When the summer-seasonal beer returns, it will be rebranded as “Happi Daze California Blueberry Ale,” and with a new label featuring smiley faces, said Pig Minds’ general manager and brewmaster, Carson Souza.
Like SweetWater, Souza swore there was no intention to offend with PD California Ale. The beer had been on draft at Pig Minds’ brew pub for two years — with the same artwork on the tap handle that appeared on the bottle — with no complaints. The owner of the brewery, Brian Endl, drew the artwork, which was sold as an aluminum placard that became popular with both male and female customers.
“We never had one person sit there and say ‘That’s terrible, you should take that down,'” Souza said. “Quite the contrary — they said how much is that placard? That’s cool.”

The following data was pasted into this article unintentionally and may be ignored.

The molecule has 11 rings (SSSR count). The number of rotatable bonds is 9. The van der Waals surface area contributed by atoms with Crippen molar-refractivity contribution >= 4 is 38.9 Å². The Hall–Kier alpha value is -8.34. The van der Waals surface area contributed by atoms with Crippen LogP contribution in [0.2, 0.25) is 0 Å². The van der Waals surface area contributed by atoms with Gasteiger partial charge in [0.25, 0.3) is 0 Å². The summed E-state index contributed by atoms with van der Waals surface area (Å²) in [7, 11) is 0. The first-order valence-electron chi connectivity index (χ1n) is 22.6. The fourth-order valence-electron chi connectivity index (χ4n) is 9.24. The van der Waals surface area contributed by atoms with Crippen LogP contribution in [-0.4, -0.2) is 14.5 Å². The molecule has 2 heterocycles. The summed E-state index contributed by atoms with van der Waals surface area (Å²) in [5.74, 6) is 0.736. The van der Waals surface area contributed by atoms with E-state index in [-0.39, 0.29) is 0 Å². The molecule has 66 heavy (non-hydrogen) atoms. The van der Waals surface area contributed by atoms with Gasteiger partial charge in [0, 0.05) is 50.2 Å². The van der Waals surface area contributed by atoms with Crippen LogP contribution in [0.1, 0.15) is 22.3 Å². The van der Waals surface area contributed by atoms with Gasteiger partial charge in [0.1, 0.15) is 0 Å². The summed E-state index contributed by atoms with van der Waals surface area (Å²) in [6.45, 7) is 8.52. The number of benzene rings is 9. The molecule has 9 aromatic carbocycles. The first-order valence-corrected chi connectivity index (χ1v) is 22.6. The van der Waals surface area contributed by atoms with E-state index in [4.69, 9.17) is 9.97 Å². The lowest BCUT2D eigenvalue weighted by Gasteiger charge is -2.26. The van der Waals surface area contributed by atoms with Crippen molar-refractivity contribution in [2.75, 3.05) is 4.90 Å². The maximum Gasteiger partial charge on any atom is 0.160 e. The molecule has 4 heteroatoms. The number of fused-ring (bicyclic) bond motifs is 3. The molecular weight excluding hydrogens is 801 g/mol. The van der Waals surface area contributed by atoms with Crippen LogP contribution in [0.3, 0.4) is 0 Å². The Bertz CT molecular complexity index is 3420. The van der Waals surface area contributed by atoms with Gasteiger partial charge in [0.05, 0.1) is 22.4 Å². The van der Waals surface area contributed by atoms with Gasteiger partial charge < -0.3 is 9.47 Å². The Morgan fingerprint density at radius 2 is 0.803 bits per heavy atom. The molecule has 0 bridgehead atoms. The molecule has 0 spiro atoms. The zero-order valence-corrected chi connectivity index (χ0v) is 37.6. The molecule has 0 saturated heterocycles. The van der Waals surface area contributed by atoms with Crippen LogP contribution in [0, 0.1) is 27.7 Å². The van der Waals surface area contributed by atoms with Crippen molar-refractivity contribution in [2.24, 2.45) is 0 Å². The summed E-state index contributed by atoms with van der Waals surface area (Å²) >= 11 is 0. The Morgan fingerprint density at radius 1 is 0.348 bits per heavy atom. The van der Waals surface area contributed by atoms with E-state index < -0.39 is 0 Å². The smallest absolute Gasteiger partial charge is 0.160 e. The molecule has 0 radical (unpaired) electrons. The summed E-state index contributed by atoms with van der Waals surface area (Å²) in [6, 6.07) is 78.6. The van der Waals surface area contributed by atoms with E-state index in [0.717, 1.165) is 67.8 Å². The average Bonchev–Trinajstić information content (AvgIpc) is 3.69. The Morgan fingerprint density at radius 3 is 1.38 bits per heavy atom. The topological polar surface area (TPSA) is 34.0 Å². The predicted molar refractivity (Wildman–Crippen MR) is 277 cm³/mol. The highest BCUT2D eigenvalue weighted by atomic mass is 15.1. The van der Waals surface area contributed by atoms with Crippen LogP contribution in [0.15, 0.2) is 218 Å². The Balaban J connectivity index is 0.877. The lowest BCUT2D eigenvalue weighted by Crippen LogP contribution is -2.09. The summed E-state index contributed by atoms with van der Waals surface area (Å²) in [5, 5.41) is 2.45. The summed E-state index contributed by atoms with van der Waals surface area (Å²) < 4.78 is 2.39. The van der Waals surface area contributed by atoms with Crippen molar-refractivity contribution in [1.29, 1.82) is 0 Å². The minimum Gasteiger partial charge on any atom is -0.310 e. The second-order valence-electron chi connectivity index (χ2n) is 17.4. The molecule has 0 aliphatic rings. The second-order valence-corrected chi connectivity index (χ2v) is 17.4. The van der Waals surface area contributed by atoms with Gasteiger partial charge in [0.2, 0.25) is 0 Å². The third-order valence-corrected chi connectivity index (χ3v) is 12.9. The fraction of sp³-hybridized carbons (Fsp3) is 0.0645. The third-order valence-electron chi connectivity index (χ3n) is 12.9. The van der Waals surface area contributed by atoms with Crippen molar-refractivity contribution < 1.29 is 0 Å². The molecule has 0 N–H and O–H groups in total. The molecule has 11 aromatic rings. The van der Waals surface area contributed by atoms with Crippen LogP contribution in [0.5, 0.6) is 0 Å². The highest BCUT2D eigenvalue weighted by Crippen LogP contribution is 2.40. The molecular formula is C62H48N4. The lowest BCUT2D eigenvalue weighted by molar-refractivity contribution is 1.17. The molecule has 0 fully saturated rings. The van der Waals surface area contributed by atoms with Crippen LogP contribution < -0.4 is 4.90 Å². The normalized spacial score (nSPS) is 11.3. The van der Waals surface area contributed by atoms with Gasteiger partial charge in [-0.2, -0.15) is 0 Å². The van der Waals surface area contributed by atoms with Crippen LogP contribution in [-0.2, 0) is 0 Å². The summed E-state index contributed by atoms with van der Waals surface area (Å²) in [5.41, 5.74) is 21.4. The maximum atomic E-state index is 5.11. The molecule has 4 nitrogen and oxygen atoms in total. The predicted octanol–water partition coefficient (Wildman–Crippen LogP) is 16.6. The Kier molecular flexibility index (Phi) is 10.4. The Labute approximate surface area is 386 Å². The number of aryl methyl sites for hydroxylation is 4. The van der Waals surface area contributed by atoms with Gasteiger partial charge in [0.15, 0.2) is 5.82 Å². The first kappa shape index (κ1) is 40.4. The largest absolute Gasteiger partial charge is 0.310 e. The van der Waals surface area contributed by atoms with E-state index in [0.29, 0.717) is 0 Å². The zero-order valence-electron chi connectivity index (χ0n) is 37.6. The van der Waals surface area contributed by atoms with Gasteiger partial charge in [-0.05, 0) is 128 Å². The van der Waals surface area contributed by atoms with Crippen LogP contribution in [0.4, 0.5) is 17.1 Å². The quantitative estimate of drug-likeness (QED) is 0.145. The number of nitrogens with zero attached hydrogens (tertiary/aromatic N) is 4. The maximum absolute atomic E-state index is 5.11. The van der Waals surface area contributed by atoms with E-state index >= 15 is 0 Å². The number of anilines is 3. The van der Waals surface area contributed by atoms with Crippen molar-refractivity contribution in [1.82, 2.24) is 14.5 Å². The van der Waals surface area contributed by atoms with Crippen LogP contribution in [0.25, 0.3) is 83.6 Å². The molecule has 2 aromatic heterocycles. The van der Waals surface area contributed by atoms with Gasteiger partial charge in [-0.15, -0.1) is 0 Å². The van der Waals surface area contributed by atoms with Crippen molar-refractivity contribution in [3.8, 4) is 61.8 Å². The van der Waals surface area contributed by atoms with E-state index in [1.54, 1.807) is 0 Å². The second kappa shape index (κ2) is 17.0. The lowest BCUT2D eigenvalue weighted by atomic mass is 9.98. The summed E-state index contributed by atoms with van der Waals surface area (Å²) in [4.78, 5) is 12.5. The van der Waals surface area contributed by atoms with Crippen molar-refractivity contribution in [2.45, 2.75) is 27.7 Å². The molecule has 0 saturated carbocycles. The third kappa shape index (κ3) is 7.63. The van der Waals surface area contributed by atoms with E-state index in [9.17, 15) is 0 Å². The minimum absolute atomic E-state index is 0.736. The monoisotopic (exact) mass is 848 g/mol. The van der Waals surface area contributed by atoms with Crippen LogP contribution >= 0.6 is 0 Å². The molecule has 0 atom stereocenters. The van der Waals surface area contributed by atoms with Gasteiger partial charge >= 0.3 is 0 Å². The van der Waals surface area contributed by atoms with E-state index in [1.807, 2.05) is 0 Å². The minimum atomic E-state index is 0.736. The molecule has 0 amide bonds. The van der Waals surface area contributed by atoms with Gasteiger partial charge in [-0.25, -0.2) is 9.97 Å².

But he acknowledged that as breweries grow and reach wider audiences, the ability to offend increases. And in the era of social media, it can take mere hours for a beer label that barely raised an eyebrow for two years in a Rockford brewpub to incur the wrath of the Internet. The Guys Drinking Beer website, which publishes the Chicago-area beer labels approved each month by the Alcohol and Tobacco Tax and Trade Bureau, called PD’s art “the worst beer label ever produced” after it was approved last August. The Internet quickly agreed, and the “PD” label became a hotly discussed issue on Reddit within days.
Souza said the label was part light-hearted joke, part homage to beer history (think of the standard Oktoberfest dress, he said) and nod to a certain reality.